The drugs don’t work for back pain

Do you suffer with back pain?
Do you suffer with back pain?
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Common over-the-counter painkillers such as ibuprofen don't work for relieving back pain.

Only one in six patients treated with non-steroidal anti-inflammatory drugs, known as NSAIDs, achieve any significant reduction in pain.

The study by The George Institute for Global Health in Australia is their latest study to look at the effectiveness of existing painkillers to treat back pain.

Earlier research found paracetamol was ineffective and opioids provided minimal benefit over placebo.

Back pain is very common and normally improves within a few weeks or months with an estimated sixth of Britons suffering from it at any one time.

Yet for some it persists and sufferers are advised by the NHS to stay as active as possible, try exercises and stretches, take anti-inflammatory painkillers and use hot or cold compression packs for short-term relief.

Lead author Associate Professor Manuela Ferreira said the findings of the systematic review highlighted an urgent need to develop new therapies to treat back pain.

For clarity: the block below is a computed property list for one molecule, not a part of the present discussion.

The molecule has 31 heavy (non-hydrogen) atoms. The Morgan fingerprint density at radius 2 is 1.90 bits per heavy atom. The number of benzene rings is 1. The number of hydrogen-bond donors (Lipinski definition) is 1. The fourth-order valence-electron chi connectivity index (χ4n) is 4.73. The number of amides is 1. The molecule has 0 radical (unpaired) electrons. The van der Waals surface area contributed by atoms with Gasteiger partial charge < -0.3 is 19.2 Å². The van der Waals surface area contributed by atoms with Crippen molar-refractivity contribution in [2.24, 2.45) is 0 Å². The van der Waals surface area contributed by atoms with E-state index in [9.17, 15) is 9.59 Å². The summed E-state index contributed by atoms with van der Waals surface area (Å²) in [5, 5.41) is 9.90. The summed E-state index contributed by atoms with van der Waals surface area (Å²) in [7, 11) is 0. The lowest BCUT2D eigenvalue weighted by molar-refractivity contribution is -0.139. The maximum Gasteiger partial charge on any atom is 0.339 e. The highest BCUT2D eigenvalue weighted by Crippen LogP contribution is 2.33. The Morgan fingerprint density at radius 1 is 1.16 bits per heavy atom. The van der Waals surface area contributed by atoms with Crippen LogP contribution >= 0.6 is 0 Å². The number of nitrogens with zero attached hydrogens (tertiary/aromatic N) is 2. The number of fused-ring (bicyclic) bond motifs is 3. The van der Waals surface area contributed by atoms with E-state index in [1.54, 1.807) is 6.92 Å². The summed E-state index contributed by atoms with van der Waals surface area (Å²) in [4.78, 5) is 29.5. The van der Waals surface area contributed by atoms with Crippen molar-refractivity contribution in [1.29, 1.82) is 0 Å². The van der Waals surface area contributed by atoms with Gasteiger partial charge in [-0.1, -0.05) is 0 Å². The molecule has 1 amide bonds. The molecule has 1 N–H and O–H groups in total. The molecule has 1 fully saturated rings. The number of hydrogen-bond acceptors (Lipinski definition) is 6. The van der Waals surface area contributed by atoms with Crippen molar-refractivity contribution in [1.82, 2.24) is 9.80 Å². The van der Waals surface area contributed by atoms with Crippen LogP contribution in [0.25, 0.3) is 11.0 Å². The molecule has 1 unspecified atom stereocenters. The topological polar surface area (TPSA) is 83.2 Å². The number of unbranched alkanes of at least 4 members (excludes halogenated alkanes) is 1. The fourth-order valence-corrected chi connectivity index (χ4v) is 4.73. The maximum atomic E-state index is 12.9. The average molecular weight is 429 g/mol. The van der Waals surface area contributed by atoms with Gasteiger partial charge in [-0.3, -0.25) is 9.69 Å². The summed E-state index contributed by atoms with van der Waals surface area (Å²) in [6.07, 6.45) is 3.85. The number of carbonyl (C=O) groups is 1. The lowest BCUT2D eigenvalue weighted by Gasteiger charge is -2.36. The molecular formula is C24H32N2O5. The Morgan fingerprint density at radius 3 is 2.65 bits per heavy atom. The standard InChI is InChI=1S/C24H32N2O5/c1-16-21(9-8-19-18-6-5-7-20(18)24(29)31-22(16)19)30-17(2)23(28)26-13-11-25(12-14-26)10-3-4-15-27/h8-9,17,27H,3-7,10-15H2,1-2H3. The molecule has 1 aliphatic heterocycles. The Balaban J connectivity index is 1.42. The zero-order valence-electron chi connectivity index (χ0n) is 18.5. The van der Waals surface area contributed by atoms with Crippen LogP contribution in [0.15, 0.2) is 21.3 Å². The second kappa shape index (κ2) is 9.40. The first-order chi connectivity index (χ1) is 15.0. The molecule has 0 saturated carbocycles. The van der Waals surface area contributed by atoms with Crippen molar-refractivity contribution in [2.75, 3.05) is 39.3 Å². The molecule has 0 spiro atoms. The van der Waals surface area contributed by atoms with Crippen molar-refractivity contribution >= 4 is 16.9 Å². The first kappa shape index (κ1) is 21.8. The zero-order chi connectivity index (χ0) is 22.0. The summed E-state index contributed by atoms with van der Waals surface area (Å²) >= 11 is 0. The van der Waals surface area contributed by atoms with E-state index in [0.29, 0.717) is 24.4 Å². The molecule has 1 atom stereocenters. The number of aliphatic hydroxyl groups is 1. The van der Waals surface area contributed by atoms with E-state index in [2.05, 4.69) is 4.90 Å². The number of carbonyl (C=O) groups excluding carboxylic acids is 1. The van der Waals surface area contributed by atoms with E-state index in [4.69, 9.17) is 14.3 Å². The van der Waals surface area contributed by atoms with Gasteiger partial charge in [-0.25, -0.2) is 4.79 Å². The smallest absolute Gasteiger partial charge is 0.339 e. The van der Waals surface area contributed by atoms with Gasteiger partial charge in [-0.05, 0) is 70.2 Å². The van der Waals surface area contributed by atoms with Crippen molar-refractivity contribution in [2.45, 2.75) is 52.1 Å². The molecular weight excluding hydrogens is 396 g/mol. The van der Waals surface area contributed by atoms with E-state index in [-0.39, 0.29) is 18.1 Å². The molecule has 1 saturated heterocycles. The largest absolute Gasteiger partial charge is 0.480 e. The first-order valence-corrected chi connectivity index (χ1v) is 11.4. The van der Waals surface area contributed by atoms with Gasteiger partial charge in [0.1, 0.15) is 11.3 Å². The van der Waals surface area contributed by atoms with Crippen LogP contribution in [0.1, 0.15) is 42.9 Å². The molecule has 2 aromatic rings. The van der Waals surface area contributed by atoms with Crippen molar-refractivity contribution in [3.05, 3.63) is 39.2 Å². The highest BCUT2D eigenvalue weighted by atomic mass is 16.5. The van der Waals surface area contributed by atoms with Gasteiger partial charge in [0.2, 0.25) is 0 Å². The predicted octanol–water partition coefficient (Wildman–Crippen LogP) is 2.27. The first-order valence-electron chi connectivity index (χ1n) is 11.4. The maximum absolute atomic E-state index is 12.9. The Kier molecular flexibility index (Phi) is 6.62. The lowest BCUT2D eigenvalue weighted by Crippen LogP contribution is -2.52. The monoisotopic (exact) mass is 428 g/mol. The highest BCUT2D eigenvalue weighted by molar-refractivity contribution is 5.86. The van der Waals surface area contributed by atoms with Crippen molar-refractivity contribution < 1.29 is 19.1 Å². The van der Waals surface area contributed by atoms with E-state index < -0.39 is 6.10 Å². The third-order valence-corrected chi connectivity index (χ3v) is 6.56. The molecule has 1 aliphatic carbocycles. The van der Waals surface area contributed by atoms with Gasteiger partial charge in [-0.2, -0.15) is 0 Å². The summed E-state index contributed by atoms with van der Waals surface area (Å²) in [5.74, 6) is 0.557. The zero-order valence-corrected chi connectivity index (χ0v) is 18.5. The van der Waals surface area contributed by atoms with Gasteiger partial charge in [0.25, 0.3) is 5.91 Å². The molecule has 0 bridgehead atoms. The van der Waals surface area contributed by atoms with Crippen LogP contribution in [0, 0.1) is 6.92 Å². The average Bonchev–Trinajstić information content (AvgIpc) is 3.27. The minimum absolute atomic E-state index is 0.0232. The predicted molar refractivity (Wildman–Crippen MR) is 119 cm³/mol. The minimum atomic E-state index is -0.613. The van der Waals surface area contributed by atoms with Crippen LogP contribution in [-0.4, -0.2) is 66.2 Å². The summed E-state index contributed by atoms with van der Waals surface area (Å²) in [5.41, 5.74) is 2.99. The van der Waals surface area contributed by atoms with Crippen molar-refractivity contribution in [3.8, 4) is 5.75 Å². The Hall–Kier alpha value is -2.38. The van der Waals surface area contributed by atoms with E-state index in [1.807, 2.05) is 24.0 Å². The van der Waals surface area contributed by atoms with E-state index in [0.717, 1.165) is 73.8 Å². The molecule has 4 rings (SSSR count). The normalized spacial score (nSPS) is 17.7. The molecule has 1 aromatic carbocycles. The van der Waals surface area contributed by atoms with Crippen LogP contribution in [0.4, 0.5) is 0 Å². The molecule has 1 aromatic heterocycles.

He said back pain will affect four fifths of Australians during their lifetime.

The Senior Research Fellow said: "Back pain is the leading cause of disability worldwide and is commonly managed by prescribing medicines such as anti-inflammatories.

"But our results show anti-inflammatory drugs actually only provide very limited short term pain relief.

"They do reduce the level of pain, but only very slightly, and arguably not of any clinical significance.

"When you factor in the side effects which are very common, it becomes clear that these drugs are not the answer to providing pain relief to the many millions of Australians who suffer from this debilitating condition every year."

The study examined 35 trials involving more than 6,000 people, also found patients taking anti-inflammatories were 2.5 times more likely to suffer from gastro-intestinal problems such as stomach ulcers and bleeding.

Research Fellow Gustavo Machado, of The George Institute and the School of Medicine at the University of Sydney, said: "Millions of Australians are taking drugs that not only don't work very well, they're causing harm. We need treatments that will actually provide substantial relief of these people's symptoms.

"Better still we need a stronger focus on preventing back pain in the first place. We know that education and exercise programs can substantially reduce the risk of developing low back pain."

Most clinical guidelines currently recommend NSAIDs as the second line analgesics after paracetamol, with opioids coming at third choice.

The study was published in the Annals of the Rheumatic Diseases.